Becoming familiar with the signs of skin cancer could save your life.
More Americans are diagnosed with skin cancer each year than all other cancers combined, according to the American Cancer Society. The good news? Skin cancers, including melanomas (the most deadly kind of skin cancer), are typically curable if they’re found and removed early. That’s why it’s important to not only see a dermatologist for an annual skin exam, but to also give yourself a head-to-toe examination every month.
But what exactly should you be looking for? Basal cell and squamous cell carcinomas (the most common types of skin cancer) might be itchy, bleeding, waxy, patchy, or shiny. The signs of melanoma are a bit different, though. To identify potentially worrisome moles you’ll want to use the ABCDE system.
ABCDE stands for “asymmetrical,” “border,” “color,” “diameter” and “evolving,” which are the characteristics that can differentiate benign moles from cancerous ones. Examples of each of these characteristics are illustrated in the photos below. The images are a little graphic, but familiarizing yourself with the signs of melanoma could potentially save your life.
The healthy mole (left) has symmetrical borders—meaning if you drew a line through the middle of the mole, its left and right halves would be more or less the same, Dr. Friedman says. Compare that to the asymmetrical melanoma on the right. “It would be near impossible to draw a line through this sucker and get equal halves,” Dr. Friedman says. The different colors and the irregular border of this mole are also indicative of skin cancer, he says.
Irregular Border moles
While the healthy mole (left) has a fairly consistent border—at least as far as mole borders go—the mole on the right has no real perimeter, Dr. Friedman notes. “The lesion is haphazardly arrayed on the skin, the border is not congruent nor well defined, and there is a mix of colors,” he says, explaining the mole’s worrisome features.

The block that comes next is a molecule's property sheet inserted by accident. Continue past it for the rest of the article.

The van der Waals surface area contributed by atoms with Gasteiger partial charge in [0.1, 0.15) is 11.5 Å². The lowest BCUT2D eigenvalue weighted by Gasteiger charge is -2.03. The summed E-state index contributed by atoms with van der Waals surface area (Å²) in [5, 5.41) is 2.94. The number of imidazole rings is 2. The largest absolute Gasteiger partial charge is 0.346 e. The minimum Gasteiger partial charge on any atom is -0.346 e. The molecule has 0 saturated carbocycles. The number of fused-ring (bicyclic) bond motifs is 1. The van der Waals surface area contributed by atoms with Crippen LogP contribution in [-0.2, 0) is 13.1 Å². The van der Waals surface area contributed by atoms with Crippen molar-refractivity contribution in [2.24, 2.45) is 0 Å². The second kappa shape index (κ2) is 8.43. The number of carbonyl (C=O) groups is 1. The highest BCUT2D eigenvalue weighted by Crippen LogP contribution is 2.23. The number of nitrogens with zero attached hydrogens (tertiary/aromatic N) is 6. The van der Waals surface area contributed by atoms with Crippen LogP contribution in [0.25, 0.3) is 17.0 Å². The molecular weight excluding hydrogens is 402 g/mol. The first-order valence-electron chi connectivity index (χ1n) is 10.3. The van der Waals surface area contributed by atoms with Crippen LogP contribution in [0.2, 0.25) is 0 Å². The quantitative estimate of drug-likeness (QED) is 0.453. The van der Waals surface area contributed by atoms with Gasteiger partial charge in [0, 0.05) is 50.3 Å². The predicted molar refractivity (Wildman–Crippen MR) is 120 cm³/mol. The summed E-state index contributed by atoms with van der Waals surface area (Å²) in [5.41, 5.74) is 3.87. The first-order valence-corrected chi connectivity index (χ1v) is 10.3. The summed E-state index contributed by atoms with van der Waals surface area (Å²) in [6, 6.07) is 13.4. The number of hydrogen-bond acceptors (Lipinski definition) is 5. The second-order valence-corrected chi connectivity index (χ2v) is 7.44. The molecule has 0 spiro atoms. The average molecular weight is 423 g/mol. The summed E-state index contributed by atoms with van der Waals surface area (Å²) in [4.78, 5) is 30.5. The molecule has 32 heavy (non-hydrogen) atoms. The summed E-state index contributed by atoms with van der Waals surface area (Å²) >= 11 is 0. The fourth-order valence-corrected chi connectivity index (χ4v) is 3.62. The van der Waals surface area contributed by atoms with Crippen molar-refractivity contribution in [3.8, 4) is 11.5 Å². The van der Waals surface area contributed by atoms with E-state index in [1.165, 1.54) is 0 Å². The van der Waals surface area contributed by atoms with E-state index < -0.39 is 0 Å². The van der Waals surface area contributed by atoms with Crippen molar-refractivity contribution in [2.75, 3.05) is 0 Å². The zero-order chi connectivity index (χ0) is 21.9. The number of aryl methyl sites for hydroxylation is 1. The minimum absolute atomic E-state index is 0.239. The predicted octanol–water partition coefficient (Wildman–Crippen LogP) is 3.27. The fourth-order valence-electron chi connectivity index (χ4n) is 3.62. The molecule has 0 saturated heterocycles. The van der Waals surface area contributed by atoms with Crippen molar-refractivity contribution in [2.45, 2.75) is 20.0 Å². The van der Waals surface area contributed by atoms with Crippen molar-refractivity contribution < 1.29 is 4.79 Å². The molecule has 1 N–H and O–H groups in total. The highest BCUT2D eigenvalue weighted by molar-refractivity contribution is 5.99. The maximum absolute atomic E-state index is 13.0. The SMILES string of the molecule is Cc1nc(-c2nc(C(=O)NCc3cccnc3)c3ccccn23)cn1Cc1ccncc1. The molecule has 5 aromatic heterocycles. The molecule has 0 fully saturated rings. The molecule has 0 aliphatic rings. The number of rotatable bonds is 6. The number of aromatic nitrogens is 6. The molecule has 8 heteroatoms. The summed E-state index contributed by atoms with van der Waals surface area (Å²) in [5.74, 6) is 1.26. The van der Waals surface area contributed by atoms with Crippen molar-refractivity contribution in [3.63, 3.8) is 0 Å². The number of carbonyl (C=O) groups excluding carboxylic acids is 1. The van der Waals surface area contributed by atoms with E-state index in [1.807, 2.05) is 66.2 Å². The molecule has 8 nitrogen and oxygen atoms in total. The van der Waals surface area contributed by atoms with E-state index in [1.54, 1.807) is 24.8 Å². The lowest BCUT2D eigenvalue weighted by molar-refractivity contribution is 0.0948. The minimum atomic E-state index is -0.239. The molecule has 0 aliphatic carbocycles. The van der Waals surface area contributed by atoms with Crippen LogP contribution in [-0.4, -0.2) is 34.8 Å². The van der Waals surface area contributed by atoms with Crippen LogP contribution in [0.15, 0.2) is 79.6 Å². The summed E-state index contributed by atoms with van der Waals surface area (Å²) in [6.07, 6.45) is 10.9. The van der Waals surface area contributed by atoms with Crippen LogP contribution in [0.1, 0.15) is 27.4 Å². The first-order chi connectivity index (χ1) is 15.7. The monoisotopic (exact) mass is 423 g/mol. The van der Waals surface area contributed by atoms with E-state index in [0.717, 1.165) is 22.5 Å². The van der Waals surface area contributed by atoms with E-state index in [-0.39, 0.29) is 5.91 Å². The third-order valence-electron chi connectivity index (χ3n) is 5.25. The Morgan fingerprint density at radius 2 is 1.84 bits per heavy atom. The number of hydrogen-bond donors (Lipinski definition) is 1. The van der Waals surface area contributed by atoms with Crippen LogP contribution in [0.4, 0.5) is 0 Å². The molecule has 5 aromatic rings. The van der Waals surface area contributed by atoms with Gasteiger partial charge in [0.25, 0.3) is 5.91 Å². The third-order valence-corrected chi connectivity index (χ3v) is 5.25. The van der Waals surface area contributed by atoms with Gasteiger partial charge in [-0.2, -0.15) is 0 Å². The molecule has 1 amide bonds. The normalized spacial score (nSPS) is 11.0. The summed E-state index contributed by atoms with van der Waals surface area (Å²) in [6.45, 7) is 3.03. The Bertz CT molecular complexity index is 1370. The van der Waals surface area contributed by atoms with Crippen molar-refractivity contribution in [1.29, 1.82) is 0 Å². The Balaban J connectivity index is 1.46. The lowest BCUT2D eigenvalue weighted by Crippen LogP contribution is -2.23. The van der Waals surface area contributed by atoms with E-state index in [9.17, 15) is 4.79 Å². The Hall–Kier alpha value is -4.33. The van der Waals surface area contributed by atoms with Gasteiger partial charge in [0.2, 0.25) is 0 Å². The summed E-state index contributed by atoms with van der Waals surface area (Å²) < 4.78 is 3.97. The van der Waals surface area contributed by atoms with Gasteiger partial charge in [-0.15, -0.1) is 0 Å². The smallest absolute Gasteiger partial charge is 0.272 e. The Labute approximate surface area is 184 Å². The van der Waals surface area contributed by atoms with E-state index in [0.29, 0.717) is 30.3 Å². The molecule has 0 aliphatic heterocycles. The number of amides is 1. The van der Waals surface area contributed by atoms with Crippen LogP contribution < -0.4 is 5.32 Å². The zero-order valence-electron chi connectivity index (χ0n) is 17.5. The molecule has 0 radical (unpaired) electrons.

Uneven Color moles
Again, starting with the healthy mole at left, notice the consistent color pattern. While there’s a slightly lighter halo on the skin around the mole, the mole itself is all the same shade of brown. While the other cancerous moles shown above have revealed how the color of a cancerous mole can be spotty or inconsistent, Dr. Friedman says a lack of color is also a red flag. (See the mole at right.) “Most assume that melanoma has to be jet black, but a loss of color can be equally as damning,” he says.
If the mole or spot is larger than a pea, that’s another indication of skin cancer, according to the Centers for Disease Control and Prevention (CDC). The mole on the right is larger than a pea, and so fits the “D” criteria, Dr. Friedman says. The inconsistent border and color—especially that pink/white portion in the middle-left section of the mole—are also telltale signs of cancer, he says.
Along with the ABCDEs, Friedman also recommends looking closely at “ugly duckling” moles or spots. These are the oddballs, he says, or those moles that look different from all the others. You’re bound to have some randos that don’t look like all their mole brothers and sisters. So don’t freak out. But you’ll want to keep an eye on these to watch for changes, as well as the other symptoms outlined above. When in doubt, see a specialist, Dr. Friedman says.